"paramUrl" : ""

"templateLink": {
     "uri": "[variables('linkedTemplate').templateUrl]",
"parametersLink": {
     "uri": "[variables('linkedTemplate').paramUrl]",

The downside of the hard-coded way is that you need to update every single linked template URL every time you move your templates e.g when you fork or migrate to templates in your source control.

The downside of the hard-coded way is that you need to update every single linked template URLs every time you move your templates.

Alternatively, we can choose to pass the parameters in our template – as opposed to using parameters file denoted by the parametersLink attribute.

"templateLink": {
     "uri": "[variables('linkedTemplate').templateUrl]",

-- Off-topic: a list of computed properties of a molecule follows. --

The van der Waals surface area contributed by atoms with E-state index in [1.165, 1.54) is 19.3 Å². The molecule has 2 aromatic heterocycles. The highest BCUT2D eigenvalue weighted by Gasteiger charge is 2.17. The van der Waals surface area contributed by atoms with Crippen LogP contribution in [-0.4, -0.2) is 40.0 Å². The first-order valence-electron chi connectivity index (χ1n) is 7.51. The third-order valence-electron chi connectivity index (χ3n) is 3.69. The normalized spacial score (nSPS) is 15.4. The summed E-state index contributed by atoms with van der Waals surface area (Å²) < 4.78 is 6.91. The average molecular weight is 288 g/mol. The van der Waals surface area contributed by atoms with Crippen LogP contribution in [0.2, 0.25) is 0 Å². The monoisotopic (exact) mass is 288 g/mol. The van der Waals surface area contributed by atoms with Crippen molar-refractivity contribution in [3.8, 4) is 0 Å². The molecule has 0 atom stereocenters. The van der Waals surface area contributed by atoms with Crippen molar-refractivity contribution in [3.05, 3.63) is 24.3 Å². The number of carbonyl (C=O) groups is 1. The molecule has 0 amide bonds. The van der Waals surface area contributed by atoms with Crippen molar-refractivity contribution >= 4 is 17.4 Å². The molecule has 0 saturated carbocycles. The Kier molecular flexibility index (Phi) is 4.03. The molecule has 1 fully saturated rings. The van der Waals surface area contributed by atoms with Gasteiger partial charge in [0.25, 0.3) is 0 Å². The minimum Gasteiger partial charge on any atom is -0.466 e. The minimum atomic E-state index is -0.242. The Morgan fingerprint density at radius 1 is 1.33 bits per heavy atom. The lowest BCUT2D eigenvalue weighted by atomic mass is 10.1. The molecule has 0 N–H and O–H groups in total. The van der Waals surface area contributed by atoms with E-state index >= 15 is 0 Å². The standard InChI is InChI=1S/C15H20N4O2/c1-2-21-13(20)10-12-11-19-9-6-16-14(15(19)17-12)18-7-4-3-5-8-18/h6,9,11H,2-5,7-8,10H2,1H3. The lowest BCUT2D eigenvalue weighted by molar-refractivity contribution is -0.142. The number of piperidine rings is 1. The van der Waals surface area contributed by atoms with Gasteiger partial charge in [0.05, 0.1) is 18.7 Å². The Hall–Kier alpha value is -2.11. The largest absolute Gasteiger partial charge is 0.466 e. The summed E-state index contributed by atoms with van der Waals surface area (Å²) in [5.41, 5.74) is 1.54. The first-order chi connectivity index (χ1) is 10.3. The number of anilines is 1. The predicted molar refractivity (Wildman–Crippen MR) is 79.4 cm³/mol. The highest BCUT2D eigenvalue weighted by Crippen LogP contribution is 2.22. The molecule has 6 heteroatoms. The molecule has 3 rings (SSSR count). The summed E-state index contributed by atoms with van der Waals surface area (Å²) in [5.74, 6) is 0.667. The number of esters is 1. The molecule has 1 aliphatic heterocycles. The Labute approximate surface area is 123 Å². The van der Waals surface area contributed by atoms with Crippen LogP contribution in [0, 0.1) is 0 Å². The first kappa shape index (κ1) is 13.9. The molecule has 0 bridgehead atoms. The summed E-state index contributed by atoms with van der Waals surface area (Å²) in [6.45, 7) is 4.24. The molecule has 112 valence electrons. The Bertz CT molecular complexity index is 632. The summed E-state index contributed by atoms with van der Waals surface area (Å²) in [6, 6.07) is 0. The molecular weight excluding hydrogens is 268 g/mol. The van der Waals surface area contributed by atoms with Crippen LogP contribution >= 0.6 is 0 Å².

"contentVersion": ""
"parameters": {
     "attribute1" : "someValue",
     "attribute2" : "someValue"

The above method can also be applied to the second method (discussed below).

Variables to construct templates

This is the method we will use to link our templates together.  The approach is rather simple albeit more elegant, we assign a variable which contains the URL to the directory of all linked templates.  From this variable, linked template variables are built utilising the concat() method.

This method effectively avoids the need to update every single URL as we only need to update the shared URL variable which the linked templates’ URLs are built on (by concatenating the two together).

"variables" : {   
   "sharedBaseUrl" : ""
   "secondTemplate" : {
     "templateUrl" : "[concat(variables('sharedBaseUrl'),'azuredeploy-web.json')]",
     "paramUrl" : "[concat(variables('sharedBaseUrl'),'azuredeploy-web.parameters.json')]"

"resources" : {